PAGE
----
For more than two decades, researchers have tried to regenerate the injured optic nerve using different growth factors and/or agents that overcome natural growth inhibition. But at best, these approaches get only about 1 percent of the injured nerve fibers to regenerate and reconnect to the brain; most of the cells eventually die. Researchers at Boston Children's Hospital now show that a completely new approach -- chelating zinc that is released as a result of the injury -- gets cells to live longer, perhaps indefinitely, with dramatic levels of axon regeneration in a mouse model.
If proven to work similarly well in humans, such treatment could greatly benefit patients with optic nerve injury, glaucoma, and perhaps other types of nerve fiber (axon) injury within the central nervous system, such as spinal cord injury. Zinc chelators already exist and could potentially be given either systemically or through injection into the eye, the researchers say. Their findings were published online by the Proceedings of the National Academy of Sciences during the week of January 2.
The optic nerve, which carries visual information from the eye to brain, is made up of axons projecting from neurons known as retinal ganglion cells. Normally, when the optic nerve is damaged, these cells die, but what actually kills them hasn't been known.
"At least 200 studies, including some done here, have tried to understand what makes these cells die," says Larry Benowitz, PhD, of the F.M. Kirby Neurobiology Center and Department of Neurosurgery at Boston Children's Hospital, co-senior author on the paper. "And even if the cells survive, they usually cannot regrow their connections."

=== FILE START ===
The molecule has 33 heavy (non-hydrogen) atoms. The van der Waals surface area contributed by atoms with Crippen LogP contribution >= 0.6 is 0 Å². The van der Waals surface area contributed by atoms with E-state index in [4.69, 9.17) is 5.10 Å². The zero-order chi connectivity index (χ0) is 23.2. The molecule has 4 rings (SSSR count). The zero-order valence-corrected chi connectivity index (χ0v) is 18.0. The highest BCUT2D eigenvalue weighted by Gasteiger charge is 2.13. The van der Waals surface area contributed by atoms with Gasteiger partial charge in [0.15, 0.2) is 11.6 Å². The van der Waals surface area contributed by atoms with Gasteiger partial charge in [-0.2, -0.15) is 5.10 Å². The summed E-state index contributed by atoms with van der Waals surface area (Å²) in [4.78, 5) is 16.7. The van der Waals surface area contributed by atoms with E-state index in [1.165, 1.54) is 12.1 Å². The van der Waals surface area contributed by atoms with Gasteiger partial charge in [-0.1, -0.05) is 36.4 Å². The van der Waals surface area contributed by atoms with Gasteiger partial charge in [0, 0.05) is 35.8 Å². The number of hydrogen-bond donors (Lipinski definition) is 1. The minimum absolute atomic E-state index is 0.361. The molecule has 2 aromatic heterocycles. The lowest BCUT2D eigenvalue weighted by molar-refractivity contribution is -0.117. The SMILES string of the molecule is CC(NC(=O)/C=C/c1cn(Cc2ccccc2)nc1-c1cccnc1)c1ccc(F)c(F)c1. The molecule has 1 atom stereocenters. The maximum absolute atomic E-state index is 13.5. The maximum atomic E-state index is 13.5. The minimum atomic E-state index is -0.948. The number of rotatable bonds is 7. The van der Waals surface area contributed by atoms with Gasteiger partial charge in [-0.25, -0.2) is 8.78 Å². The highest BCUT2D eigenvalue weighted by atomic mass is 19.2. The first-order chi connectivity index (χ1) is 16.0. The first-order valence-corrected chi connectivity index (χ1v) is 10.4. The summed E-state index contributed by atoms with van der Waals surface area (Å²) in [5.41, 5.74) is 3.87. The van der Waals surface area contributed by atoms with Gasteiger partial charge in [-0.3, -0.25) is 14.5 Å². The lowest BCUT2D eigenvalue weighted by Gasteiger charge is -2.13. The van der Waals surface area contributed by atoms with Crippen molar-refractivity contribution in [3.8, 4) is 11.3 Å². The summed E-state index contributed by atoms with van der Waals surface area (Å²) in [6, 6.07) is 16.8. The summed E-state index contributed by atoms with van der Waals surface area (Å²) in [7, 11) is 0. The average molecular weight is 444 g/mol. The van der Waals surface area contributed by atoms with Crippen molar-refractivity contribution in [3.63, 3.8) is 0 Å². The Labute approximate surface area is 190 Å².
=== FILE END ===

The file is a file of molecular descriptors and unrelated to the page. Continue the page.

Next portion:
Paul Rosenberg, MD, PhD, co-senior author and of the Kirby Center and Department of Neurology, had been studying the role of zinc in cell death. He suggested investigating zinc in the retina, the part of the eye where visual signals are received, processed and sent to the brain. His lab and the Benowitz lab began collaborating in 2010, an effort led by Yiqing Li, MD, PhD, the paper's first author.
A spike in zinc
Zinc is essential for many cell functions. In many neurons, zinc is packaged in the synapses in tiny vesicles, together with the neurotransmitters that these cells use to communicate with other cells. Zinc release is normally tightly controlled, because high levels are toxic to cells.
In mouse experiments, the researchers saw a dramatic elevation of zinc after injury to the optic nerve -- surprisingly, not in the damaged retinal ganglion cells themselves but in cells that communicate with them, interneurons known as amacrine cells. This spike in zinc occurred within an hour after the injury. Two or three days later, the zinc transferred to the retinal ganglion cells -- and only then did the cells begin to die.
Promoting survival and regeneration
While zinc has previously been linked to cell death, this is the first study to demonstrate that targeting zinc can protect damaged neurons in the eye and help regenerate axons through the optic nerve and among the first to show the effects of targeting zinc in a live animal model.